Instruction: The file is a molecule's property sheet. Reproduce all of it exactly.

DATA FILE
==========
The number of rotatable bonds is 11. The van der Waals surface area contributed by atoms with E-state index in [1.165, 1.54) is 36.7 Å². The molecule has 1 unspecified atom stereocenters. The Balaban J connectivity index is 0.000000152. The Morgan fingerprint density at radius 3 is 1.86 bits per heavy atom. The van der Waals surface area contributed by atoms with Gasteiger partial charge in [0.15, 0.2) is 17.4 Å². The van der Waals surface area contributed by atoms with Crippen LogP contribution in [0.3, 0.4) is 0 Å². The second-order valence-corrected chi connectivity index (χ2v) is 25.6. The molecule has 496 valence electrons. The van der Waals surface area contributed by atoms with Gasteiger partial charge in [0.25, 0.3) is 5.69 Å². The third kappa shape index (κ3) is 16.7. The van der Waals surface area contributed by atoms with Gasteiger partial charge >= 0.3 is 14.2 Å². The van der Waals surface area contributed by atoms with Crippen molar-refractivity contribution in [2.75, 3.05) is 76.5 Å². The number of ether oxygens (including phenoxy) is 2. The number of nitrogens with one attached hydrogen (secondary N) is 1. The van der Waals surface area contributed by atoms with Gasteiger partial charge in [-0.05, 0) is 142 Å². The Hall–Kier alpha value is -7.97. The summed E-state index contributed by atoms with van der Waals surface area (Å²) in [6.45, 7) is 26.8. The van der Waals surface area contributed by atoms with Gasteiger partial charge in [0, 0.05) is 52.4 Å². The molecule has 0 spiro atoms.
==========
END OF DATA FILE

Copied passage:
The number of rotatable bonds is 11. The van der Waals surface area contributed by atoms with E-state index in [1.165, 1.54) is 36.7 Å². The molecule has 1 unspecified atom stereocenters. The Balaban J connectivity index is 0.000000152. The Morgan fingerprint density at radius 3 is 1.86 bits per heavy atom. The van der Waals surface area contributed by atoms with Gasteiger partial charge in [0.15, 0.2) is 17.4 Å². The van der Waals surface area contributed by atoms with Crippen LogP contribution in [0.3, 0.4) is 0 Å². The second-order valence-corrected chi connectivity index (χ2v) is 25.6. The molecule has 496 valence electrons. The van der Waals surface area contributed by atoms with Gasteiger partial charge in [0.25, 0.3) is 5.69 Å². The third kappa shape index (κ3) is 16.7. The van der Waals surface area contributed by atoms with Gasteiger partial charge >= 0.3 is 14.2 Å². The van der Waals surface area contributed by atoms with Crippen molar-refractivity contribution in [2.75, 3.05) is 76.5 Å². The number of ether oxygens (including phenoxy) is 2. The number of nitrogens with one attached hydrogen (secondary N) is 1. The van der Waals surface area contributed by atoms with Gasteiger partial charge in [-0.05, 0) is 142 Å². The Hall–Kier alpha value is -7.97. The summed E-state index contributed by atoms with van der Waals surface area (Å²) in [6.45, 7) is 26.8. The van der Waals surface area contributed by atoms with Gasteiger partial charge in [0, 0.05) is 52.4 Å². The molecule has 0 spiro atoms.